To the delight of many, construction began last month on the city’s long-awaited rail connection to LAX. When it opens in about four years, the LAX People Mover will drop off travelers at the airport’s eight terminals and connect to Metro’s Crenshaw and Green Lines.
The people mover will have three stations within LAX (and three outside, with two “intermodal transit facilities” and a central car rental facility). At an airport as mammoth as LAX, that will mean covering some distance between the people mover stations and the terminals. Thankfully, six of the seven walkways to the terminals—which will require descending down an elevator or escalator—will include moving sidewalks.
“If a person was to take one step on the moving sidewalk from the station and simply ride it across to the terminal area it would take approximately four minutes,” Stephanie Sampson, director of communication for the LAX Landside Access Modernization Program, which includes the people mover, tells us.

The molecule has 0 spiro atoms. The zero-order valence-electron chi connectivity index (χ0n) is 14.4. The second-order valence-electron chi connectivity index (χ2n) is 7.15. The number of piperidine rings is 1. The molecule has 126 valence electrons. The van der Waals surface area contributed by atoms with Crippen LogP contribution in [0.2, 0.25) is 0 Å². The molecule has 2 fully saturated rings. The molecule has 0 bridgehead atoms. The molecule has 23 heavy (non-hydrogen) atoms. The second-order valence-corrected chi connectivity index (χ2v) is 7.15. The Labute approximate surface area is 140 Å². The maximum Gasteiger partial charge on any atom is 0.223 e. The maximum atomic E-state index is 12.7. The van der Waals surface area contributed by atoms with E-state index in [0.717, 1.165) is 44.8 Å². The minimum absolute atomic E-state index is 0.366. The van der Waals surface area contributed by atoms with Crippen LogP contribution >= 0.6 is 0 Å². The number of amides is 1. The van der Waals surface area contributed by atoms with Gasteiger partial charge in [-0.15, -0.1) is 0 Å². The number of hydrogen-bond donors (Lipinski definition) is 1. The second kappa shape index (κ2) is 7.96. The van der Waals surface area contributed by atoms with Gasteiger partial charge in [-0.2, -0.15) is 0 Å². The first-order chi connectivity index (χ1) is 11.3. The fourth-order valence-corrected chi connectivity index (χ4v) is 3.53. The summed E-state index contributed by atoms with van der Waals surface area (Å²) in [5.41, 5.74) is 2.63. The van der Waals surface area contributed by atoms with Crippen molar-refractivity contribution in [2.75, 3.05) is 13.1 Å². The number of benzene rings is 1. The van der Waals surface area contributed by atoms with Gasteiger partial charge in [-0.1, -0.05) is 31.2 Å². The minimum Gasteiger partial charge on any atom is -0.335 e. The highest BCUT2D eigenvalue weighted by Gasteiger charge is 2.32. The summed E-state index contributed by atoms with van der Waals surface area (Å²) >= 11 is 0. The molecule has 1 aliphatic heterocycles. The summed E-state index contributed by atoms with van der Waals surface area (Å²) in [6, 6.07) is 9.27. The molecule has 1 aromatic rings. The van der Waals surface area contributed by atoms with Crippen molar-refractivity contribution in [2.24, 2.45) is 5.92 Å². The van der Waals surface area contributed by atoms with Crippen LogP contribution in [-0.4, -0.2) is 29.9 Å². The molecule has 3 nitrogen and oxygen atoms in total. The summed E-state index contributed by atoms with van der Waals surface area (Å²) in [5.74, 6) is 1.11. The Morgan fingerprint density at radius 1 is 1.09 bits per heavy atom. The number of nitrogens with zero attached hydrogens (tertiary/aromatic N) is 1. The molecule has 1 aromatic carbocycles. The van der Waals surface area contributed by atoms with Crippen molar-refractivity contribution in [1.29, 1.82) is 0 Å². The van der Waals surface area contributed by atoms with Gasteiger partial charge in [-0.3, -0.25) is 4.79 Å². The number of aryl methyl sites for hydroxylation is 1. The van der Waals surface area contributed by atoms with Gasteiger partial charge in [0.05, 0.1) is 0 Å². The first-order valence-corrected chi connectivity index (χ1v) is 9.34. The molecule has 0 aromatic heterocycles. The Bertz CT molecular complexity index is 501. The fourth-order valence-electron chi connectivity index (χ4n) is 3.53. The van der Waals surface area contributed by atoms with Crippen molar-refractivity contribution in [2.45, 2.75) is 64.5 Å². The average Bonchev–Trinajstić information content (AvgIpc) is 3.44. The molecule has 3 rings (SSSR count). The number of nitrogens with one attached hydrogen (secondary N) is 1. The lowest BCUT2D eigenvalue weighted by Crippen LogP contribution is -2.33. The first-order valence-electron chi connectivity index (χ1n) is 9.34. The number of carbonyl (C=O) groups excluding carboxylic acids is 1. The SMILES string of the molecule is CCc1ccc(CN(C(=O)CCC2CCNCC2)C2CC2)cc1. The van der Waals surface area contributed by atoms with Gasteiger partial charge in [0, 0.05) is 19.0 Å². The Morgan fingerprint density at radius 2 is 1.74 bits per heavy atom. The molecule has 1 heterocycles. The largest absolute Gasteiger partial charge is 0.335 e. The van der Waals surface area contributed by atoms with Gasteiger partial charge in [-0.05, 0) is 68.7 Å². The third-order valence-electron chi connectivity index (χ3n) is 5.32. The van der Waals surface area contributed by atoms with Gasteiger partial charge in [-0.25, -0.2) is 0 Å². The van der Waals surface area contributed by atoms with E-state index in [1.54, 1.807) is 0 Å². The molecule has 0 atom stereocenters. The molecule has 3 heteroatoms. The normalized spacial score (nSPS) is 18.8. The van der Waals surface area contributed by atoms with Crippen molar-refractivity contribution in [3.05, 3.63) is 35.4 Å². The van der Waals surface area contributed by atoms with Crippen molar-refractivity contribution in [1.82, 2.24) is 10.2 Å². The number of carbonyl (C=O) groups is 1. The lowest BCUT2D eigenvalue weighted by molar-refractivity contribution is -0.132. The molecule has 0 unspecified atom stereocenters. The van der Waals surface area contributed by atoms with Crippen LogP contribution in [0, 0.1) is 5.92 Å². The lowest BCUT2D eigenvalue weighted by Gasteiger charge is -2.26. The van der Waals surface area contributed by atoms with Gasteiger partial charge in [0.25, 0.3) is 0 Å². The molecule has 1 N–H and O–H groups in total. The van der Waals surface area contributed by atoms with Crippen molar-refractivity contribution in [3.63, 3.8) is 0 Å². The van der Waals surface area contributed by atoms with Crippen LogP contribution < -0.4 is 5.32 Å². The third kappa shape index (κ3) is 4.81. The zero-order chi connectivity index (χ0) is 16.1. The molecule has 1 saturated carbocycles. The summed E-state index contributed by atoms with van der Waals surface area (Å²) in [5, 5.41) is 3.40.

One of the walkways will connect to the East station (connecting to terminals 7/8), three to the Center station (terminals 1.5, 2, 5/6), and three to the West station (terminals 3, 4/5, and the Tom Bradley International Terminal). An eighth walkway to Terminal 1 will be built in the future—opening after 2023—but travelers will be also able to access that area, which houses Southwest Airlines, via the Center Station’s walkway to Terminal 1.5.
The connection to the International Terminal is too short (180 feet) for a moving sidewalk, but all other walkways will feature the amenity. The average length of each walkway is 422 feet, with the longest being the Center station’s connection to terminals 5/6 at 622 feet.
“[The moving sidewalks] are not all the way from beginning to end because of changes in direction, structure or in the case of bridges over World Way, they are not deep enough to house moving sidewalks,” Sampson writes. “So there are pockets of areas where there are gaps and are just regular walkways.”
In other words, you’ll get a few steps in before being scrunched in a sitting position for numerous hours.
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